Bobbie L. Steele

From Wikipedia, the free encyclopedia
Jump to navigation Jump to search
Bobbie L. Steele
President of Cook County Board
In office
August 1, 2006 – December 4, 2006
Preceded byJohn Stroger
Succeeded byTodd Stroger
Personal details
Political partyDemocratic

Bobbie L. Steele was sworn in as the 32nd president of the Cook County Board of Commissioners on August 1, 2006.[1] She had been commissioner for the 2nd District of Cook County, Illinois for 20 years and served out the remainder of the current presidential term through December 4, 2006.

Early life[edit]

Steele was born in Cleveland, Mississippi where she lived until she completed high school in 1954. She later attended Alabama A&M University in Huntsville, Alabama for two years.

Steele moved to Chicago’s Westside in 1956 with the intention of finishing her education. In 1966, she graduated from Chicago’s Teacher’s College with a degree in Elementary Education. She went on the Roosevelt University where she earned her master's degree in Supervision and Administration of Education. For twenty years, Steele worked for the Chicago Public Schools.

Public service[edit]

Steele was the president of the National Association of Black County Officials and Chairperson of the National Association of County Officials Deferred Compensation Advisory committee.

She is a member of the National Council of Negro Women, League of Women Voters, Lake Shore Links, Incorporated, and United Missionary Baptist Church.

Cook County Commissioner[edit]

In 1986 after urging from Mayor Harold Washington, Steele decided on a career change and ran successfully for the Cook County Board of Commissioners.

Her major accomplishments include introducing an amendment to Cook County's Purchasing Ordinance, which established a goal of 25% participation for minorities and 10% for women on all county purchases. She also co-sponsored Cook County’s Human Rights and Ethics Ordinances. Steele introduced the ordinance renaming Cook County Hospital after then board president John H. Stroger Jr. Hospital. Early in her career, Steele had a vision to establish an on-site daycare center for county employees. This daycare center is now up and running.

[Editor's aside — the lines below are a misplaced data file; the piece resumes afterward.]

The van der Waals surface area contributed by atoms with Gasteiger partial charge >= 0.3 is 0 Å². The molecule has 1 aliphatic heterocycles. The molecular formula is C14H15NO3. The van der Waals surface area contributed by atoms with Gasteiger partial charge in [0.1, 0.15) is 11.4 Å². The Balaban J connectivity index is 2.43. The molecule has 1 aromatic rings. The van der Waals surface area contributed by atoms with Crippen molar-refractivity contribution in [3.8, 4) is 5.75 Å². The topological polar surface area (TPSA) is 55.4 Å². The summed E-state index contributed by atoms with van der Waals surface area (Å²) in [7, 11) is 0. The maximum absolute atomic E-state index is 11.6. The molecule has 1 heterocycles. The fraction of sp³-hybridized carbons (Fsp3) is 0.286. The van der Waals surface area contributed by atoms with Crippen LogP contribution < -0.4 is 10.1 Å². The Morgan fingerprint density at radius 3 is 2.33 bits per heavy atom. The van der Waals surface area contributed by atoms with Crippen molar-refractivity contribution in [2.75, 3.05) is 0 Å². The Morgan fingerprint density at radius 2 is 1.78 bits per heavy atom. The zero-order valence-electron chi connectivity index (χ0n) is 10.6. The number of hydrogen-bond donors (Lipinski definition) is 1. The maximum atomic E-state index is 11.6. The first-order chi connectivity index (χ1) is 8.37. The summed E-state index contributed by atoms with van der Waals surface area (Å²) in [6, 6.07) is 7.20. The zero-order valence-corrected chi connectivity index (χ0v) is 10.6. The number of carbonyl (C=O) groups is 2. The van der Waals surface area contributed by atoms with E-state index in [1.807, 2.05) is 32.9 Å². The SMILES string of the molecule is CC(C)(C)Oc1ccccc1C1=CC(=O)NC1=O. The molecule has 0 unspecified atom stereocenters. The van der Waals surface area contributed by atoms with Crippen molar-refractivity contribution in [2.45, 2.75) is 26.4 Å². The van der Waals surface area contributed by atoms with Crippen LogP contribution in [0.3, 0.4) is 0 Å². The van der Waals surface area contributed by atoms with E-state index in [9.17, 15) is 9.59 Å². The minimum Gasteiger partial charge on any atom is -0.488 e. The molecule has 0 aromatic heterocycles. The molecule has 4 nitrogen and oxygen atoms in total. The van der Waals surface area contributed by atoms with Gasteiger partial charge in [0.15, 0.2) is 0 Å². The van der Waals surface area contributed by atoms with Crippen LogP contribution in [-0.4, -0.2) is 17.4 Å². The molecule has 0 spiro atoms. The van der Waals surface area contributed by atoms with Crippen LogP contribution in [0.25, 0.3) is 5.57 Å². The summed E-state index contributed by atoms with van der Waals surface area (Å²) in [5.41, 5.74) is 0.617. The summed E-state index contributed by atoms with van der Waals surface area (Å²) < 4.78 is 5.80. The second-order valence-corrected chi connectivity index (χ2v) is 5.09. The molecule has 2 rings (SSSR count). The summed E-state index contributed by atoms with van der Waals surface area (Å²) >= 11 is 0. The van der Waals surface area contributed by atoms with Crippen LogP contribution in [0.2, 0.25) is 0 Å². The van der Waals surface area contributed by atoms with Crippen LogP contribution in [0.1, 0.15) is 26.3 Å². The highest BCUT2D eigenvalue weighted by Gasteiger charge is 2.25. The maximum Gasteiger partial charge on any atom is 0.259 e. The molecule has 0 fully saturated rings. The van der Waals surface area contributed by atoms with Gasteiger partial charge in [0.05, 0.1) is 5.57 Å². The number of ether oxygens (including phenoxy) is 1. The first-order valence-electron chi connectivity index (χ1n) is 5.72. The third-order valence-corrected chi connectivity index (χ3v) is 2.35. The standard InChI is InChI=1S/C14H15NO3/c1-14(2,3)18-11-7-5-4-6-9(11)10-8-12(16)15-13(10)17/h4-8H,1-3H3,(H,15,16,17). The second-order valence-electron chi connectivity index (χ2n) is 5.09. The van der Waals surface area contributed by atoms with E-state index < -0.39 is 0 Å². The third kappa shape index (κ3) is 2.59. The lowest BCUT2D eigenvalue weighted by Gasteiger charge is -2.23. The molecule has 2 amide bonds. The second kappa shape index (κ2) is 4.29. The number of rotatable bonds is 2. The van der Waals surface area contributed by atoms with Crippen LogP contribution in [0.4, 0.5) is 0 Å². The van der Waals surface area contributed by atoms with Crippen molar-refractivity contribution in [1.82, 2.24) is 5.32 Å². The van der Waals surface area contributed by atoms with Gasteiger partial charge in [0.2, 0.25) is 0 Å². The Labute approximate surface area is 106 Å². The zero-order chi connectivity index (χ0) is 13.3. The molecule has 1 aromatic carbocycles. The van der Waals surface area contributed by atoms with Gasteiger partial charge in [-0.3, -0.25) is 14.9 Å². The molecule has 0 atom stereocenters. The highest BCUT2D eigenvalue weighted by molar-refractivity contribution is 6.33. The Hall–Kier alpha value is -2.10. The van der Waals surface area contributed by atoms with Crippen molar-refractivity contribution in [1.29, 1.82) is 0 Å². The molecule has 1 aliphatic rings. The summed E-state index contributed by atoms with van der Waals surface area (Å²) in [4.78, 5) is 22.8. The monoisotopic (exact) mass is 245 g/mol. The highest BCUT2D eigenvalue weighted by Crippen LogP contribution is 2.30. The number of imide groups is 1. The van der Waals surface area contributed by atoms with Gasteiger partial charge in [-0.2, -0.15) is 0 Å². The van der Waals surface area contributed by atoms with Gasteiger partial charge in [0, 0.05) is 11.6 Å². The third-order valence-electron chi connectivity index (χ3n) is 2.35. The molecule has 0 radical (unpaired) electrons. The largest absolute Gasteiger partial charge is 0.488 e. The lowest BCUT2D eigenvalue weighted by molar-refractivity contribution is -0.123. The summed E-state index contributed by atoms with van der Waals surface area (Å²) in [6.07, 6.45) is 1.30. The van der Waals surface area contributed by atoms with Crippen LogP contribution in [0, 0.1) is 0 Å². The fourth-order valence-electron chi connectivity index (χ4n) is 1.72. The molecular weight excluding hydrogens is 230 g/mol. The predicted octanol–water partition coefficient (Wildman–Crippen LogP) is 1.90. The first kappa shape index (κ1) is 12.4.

More recently, Steele introduced the Cook County Re-Entry Employment Project Ordinance. This ordinance seeks to reinforce the evidence that formerly incarcerated individuals can succeed if they are employed. This ordinance is designed to provide jobs for adults who are first time non-violent offenders through Cook County government.

Steele is the longest serving African American woman in the history of Cook County. She is the only woman to serve as chairperson of the Finance Committee of the Forest Preserve District of Chicago. She is also chairperson of the Department of Corrections, Education, Contract Compliance, and Estate and Rules Committees.

In 1993, Steele was inducted into the Chicago Women’s Hall of Fame.

Cook County President[edit]

Steele was appointed interim Cook County Board President after former President, John Stroger suffered a severe stroke one week before the March 2006 democratic primary. Her term began on August 1, 2006 and expired on December 4, 2006. This four-month stint as interim president, and her subsequent retirement while in that position earned her an extra $67,500/year for her retirement income. Steele was quoted as saying, "I made the decision based on the fact that it was time for me to move on." John Stroger was replaced on the November ballot by his son, Todd Stroger, who won the election and succeeded Steele as President.

Steele's new position made her the first female Cook County Board President.[1]

Personal life[edit]

Commissioner Steele and her husband, Robert, have seven children and thirteen grandchildren.


  1. ^ a b Steve Patterson. "Steele vows changes". Chicago Sun-Times. August 2, 2006. 10.
Preceded by
John H. Stroger
Cook County Board President
Succeeded by
Todd Stroger